It’s a good idea to get there 5 minutes before, and wait in the dedans (the area immediately behind the court) for your time.

One of you should spin a racket and call ‘forehand’ or ‘backhand’. This refers to which face a right-hander would hit a ball with. The winner of the spin can choose whether to serve or receive (99% of the time they’ll decide to serve). They take the balls to the dedans, and the receiver waits by the net post of receive the empty basket.

If you don’t want the result of the match to be recorded for handicap purposes, request this from your opponent before you start. It is up to them as to whether to accept your request (although I’ve never heard of anybody saying ‘no’). If you don’t do this, then the match is being played for handicap points. It’s the responsibility of the loser of the match to write up the results on the board.

During the warm-up, give your opponent a range of shots – forehand, backhand, ground strokes, volleys, straight, and off the walls and penthouse.

Before serving, make sure that your opponent is ready. If you are receiving and the ball is served before you are ready, you have the right to call a let and have the serve repeated.

After each point, the server should announce the score or chase.

When changing ends, the new receiver waits for the new server to change first. In doubles, the player closer to the galleries goes first. During the change of ends, the new receiver should tell the new server the score and the chases. Then, just before playing a chase, the server should announce the chase.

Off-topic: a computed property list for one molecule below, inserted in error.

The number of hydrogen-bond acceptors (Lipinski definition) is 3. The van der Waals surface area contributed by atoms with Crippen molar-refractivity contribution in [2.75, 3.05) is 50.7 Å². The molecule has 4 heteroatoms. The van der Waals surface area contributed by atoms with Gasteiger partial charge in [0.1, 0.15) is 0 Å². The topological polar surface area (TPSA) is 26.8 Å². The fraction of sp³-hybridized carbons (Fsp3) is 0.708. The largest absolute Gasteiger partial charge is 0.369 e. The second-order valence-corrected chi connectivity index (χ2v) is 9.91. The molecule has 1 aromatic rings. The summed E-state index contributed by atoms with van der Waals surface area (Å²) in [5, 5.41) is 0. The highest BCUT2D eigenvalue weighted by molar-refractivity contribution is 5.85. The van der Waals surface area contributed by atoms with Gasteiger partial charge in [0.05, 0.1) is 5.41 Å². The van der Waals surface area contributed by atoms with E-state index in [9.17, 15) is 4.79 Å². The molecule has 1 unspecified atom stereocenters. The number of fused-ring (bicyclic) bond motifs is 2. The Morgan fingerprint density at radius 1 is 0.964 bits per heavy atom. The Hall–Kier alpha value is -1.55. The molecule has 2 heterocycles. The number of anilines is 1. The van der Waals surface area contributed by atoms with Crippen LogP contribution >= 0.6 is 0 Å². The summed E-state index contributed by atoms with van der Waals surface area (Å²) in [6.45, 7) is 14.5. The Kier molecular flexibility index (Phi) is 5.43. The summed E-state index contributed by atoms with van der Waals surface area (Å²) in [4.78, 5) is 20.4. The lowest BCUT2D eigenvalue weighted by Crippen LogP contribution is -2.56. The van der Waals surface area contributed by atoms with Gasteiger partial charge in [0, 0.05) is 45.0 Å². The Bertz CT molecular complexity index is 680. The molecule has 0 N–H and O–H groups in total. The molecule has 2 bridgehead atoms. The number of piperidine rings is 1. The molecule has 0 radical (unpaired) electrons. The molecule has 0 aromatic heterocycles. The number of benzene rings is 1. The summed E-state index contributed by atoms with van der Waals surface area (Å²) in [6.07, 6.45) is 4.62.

You must not force (i.e. hit forcefully directly to the dedans or guarded galleries) the ball from the hazard chase area. You must ensure when forcing the ball that you do not aim directly at your opponent. If you get a reputation of being an unsafe player, you will find that no-one is prepared to play you (and you may even lose your membership at some clubs). You must also not strike a ball once it is out of play (although of course sometimes people do this unintentionally, not realising the ball is out of play – just make your apology and no-one will mind).

It is a courtesy to remove balls which are lying in the hazard chase area as the server would not want a hazard chase to occur if he or she struck the offending ball. However, the server would want to remove any ball on their side of the court in case it was struck, setting a chase, and thus losing the serve. And probably the main reason for removing any ball from the court floor? Safety - it's not pleasant to roll your ankle!